Resolution 2048 (2015) of the Parliamentary Assembly of the Council of Europe “Discrimination against transgender people in Europe”.
Principles on the Application of International Human Rights Law in relation to Sexual Orientation and Gender Identity.
More resources for educators
Author: Jérome Ruillier
Central Idea: We are all different.
- Square wants to have fun with his round friends, but he can’t go into his house because he’s different and he gets sad.
- Square tries to enter into the house but he fails.
- In the end, his round friends think and find the solution.
Title: Pink Monster
Author: Olga de Dios
Central Idea: Differences, Diversity, Expectations
Key ideas in the story: This story addresses the theme of difference and diversity as something enriching and conveys that we are all different, and that this difference is what makes us unique and makes society richer.
Before he was born, Monster Rose was already different from everything around him, but his difference did not make him stop smiling.
In this story, the author has tried to show children the importance of optimism in difficult times, the courage to face the unknown and the richness that a diverse society provides. It does all this from an optimistic point of view, with a sense of humour and courage. When Monster Rose decides to embark on a journey, we discover new people, places and values such as diversity.
Title: It’s OK to Be Different
Author: Todd Parr
Central Idea: We are all different / Respect for diversity.
Key ideas in the story:
- Learn that there are people with and without hair, tall and short, in wheelchairs, or with no teeth.
- They do different things.
- The huge “It’s okay …”
Talk about your own differences and realise that differences do not have to be negative, that it is OK to be different.
Title: I Am JAZZ
Author: Jessica Herthel and Jazz Jennings
Central Idea: Child transsexuality, diversity, bullying.
Key ideas from the story: Familiarise yourself with the book, read it and think about the questions students may ask in class and the questions we have ourselves.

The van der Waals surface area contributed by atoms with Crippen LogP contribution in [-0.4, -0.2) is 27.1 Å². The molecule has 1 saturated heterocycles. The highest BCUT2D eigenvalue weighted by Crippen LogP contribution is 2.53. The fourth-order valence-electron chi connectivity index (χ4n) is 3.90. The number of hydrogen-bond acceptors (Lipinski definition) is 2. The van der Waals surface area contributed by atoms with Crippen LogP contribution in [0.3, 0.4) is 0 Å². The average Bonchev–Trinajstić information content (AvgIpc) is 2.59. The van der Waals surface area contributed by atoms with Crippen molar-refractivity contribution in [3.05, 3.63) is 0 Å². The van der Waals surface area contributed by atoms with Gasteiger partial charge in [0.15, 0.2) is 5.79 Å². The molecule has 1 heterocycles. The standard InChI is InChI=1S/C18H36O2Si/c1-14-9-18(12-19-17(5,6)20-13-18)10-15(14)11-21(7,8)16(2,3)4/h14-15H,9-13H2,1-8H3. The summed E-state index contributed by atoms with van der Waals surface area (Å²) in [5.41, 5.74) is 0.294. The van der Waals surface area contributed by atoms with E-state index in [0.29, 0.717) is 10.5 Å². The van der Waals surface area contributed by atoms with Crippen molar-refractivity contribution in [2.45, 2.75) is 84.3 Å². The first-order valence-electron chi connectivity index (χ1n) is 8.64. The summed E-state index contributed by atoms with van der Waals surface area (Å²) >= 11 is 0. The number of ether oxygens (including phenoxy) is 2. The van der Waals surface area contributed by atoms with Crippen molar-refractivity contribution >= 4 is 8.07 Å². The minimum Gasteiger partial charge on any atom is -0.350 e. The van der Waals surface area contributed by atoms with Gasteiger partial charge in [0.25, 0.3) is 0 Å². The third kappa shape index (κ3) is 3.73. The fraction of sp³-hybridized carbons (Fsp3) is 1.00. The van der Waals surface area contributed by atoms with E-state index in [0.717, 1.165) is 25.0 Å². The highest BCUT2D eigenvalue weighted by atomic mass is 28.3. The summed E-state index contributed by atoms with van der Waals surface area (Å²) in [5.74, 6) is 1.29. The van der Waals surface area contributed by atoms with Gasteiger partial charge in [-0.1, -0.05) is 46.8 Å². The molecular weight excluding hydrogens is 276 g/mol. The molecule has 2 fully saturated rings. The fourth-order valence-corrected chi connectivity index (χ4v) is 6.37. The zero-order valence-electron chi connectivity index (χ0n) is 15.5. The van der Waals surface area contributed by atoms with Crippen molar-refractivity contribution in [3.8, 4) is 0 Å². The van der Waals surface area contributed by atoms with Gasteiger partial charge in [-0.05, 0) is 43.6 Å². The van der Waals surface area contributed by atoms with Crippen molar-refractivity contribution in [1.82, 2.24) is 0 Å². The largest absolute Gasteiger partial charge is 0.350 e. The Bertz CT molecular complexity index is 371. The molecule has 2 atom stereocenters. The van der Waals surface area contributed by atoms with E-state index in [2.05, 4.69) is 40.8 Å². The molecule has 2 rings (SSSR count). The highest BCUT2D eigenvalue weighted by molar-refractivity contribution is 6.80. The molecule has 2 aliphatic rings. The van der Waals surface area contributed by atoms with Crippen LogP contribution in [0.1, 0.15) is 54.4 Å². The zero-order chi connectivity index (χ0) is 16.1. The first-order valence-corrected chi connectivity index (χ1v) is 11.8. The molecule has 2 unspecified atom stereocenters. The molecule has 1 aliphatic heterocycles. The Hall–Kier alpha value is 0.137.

In order to approach this book and be able to answer the questions that arise in class, it is necessary to have clear ideas about what gender identity, gender expression, transsexuality and transgender people mean.
The book simplifies the idea of a transgender person to “a girl’s brain but a boy’s body”, and as we know, a person’s identity goes beyond that. There are many concepts to sort out, such as a boy’s body and a girl’s body, before addressing this book with the class.
In case there is a transgender child in the class that is going to work with this book, it should be stressed that in no way can their identity be revealed. It may be an opportunity for the child to say who he or she is, but it may also be the case that he or she does not want to say who he or she is. Until students are familiar with this issue and understand it for what it is, another form of human diversity, it may jeopardise the child’s safety and well-being.
Title: ¿Hay algo más aburrido que ser una princesa rosa? (‘Is There Anything More Boring than Being a Pink Princess?’)
Author: Raquel Díaz Reguera.
Central Idea: One day Carlota tells her parents that she doesn’t want to be a pink princess. But her mother is a typical queen, a pink queen, and her father is a typical blue king. They both tell Carlota that princesses are like roses: very fragile flowers. That’s why they can’t do the same things as girls who are not princesses. But …
Key ideas in the story:
- Respect for diversity and gender expression.
- Recognition of the potential and individuality of girls and boys, regardless of their sex.
- The equal value of people.
Kiva Programme to prevent violence, taking into account that in cases of bullying, the Kiva Programme is mainly based on changing the attitudes and actions of the “by-standers” (the pupils who are neither victims nor bullies).
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